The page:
In June 2020, Singapore’s regulatory authorities will be issuing operational licenses to three new wholesale neobanks in order to provide better services to underbanked small-and-medium-sized enterprises (SMEs).
The Monetary Authority of Singapore (MAS) confirmed in mid-2019 that it would begin accepting applications for five new digital banking licenses. The winners would be formally announced around June of this year, the MAS had said.
The MAS recently revealed that it received 21 applications and that at least five bids have been submitted for launching full-service virtual banks. These applications will be reviewed and only two will be selected to move forward by mid-2020. Licensees need to have S$1.5 billion (appr. $1.08 billion) in paid-up capital. They must establish head offices in Singapore and have to be managed by a local business interest.
The MAS will also issue licenses for new virtual wholesale banks. There are reportedly around nine firms and consortia that are interested in this type of license. These developments indicate that Fintech disruption is moving past retail, and toward wholesale banking services.
The applicants interested in a wholesale license include giant Chinese Fintech Ant Financial and TikTok. Singapore-based internet service providers Sea and Razer have also expressed an interest in acquiring wholesale licenses.
Consortia interested in obtaining wholesale licenses include Hong Kong-based financial group AMTD and Xiaomi, a Chinese smartphone manufacturer. Telecommunications operator Singtel and Grab may also apply.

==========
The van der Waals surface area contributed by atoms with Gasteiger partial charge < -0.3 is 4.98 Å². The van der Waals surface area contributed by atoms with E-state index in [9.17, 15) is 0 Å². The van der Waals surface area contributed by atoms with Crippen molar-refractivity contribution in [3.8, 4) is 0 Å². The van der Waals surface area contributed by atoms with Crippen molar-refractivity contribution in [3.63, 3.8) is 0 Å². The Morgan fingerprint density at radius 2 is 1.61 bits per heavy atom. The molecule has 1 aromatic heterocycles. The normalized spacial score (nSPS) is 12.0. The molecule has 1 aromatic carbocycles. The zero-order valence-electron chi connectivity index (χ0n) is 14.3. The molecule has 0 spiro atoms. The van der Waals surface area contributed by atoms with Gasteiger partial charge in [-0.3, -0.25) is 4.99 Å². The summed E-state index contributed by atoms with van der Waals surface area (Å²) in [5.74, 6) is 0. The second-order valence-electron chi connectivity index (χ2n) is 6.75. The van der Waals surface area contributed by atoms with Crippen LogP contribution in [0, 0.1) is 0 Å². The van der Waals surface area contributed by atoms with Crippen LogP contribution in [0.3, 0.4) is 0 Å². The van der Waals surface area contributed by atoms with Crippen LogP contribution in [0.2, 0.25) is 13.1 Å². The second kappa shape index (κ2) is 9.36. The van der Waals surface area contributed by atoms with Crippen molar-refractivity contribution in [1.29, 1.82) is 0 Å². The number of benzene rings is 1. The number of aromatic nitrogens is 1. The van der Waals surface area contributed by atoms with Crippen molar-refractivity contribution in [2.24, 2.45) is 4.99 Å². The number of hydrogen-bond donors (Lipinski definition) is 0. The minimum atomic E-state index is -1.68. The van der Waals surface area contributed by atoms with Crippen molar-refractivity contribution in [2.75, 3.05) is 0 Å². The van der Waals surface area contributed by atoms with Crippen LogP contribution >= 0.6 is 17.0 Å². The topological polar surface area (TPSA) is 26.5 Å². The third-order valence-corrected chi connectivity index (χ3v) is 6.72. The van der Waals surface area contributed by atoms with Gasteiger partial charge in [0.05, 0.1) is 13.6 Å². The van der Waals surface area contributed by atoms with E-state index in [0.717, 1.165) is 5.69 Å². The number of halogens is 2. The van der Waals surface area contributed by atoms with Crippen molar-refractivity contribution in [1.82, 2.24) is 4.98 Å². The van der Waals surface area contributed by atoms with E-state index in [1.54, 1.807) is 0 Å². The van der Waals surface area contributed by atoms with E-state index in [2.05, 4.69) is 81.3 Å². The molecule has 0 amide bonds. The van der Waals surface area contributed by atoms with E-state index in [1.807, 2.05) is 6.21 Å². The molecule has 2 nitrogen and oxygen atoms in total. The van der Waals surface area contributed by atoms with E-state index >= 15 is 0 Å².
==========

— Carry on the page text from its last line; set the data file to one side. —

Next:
Established in 2017, Singapore-based Arival is also applying. The company’s stated goal is to “bring a new level of banking service” to SMEs.
“Our initial customer focus is tech startups. That is the world where we most resonate. Within two years, we will be a leading financial provider for these firms, their go-to digital bank.”
Arival is also reportedly in the process of applying for a full service virtual banking license in Lithuania, where the company is preparing to set up a new office in the country’s capital city, Vilnius.
Singapore is the ideal or best place to base Arival’s global business operations, Berger noted. He believes the city-state’s progressive outlook and willingness to work with outsiders will help it become a major Fintech hub.
“It’s a startup paradise, with a lot of foreign-run Fintechs, a supportive ecosystem and real Fintech talent. It’s full of ambitious digital firms looking for innovative digital financial services.”
Berger added that Arival aims to be “a real borderless Fintech bank for rejected businesses and entrepreneurs.”
If Arival is awarded a digital banking license in Singapore, it will focus on providing services to local Fintechs and the city-state’s wider digital community, which includes bloggers or freelance writers, streamers and influencers.
“Our initial customer focus is tech startups. That is the world where we most resonate.”